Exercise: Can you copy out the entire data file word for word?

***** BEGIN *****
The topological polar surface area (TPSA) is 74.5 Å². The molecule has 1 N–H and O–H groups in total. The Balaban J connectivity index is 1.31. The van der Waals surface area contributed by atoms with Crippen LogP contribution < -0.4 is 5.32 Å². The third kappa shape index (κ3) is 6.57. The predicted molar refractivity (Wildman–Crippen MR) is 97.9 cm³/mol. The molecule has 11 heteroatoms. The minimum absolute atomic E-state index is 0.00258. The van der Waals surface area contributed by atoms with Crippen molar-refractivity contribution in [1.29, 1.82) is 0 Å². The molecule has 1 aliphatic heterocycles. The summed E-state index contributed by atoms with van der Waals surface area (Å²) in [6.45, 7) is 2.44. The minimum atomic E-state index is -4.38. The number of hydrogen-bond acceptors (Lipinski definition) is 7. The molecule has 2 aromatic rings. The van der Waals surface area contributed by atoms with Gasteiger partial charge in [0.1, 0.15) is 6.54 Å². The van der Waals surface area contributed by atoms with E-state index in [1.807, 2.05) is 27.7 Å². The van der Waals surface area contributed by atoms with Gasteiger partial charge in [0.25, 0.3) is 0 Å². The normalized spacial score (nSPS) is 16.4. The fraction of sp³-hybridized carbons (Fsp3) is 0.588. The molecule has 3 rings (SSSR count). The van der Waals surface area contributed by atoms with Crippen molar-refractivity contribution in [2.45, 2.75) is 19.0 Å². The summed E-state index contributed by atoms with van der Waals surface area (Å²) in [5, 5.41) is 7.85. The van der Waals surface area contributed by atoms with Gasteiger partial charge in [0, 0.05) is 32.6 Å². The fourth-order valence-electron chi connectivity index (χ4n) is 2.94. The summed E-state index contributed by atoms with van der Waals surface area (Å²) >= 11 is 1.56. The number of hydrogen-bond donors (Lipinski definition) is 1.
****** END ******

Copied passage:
The topological polar surface area (TPSA) is 74.5 Å². The molecule has 1 N–H and O–H groups in total. The Balaban J connectivity index is 1.31. The van der Waals surface area contributed by atoms with Crippen LogP contribution < -0.4 is 5.32 Å². The third kappa shape index (κ3) is 6.57. The predicted molar refractivity (Wildman–Crippen MR) is 97.9 cm³/mol. The molecule has 11 heteroatoms. The minimum absolute atomic E-state index is 0.00258. The van der Waals surface area contributed by atoms with Crippen molar-refractivity contribution in [1.29, 1.82) is 0 Å². The molecule has 1 aliphatic heterocycles. The summed E-state index contributed by atoms with van der Waals surface area (Å²) in [6.45, 7) is 2.44. The minimum atomic E-state index is -4.38. The number of hydrogen-bond acceptors (Lipinski definition) is 7. The molecule has 2 aromatic rings. The van der Waals surface area contributed by atoms with Gasteiger partial charge in [0.1, 0.15) is 6.54 Å². The van der Waals surface area contributed by atoms with E-state index in [1.807, 2.05) is 27.7 Å². The van der Waals surface area contributed by atoms with Gasteiger partial charge in [0.25, 0.3) is 0 Å². The normalized spacial score (nSPS) is 16.4. The fraction of sp³-hybridized carbons (Fsp3) is 0.588. The molecule has 3 rings (SSSR count). The van der Waals surface area contributed by atoms with Crippen molar-refractivity contribution in [2.45, 2.75) is 19.0 Å². The summed E-state index contributed by atoms with van der Waals surface area (Å²) in [5, 5.41) is 7.85. The van der Waals surface area contributed by atoms with Gasteiger partial charge in [0, 0.05) is 32.6 Å². The fourth-order valence-electron chi connectivity index (χ4n) is 2.94. The summed E-state index contributed by atoms with van der Waals surface area (Å²) >= 11 is 1.56. The number of hydrogen-bond donors (Lipinski definition) is 1.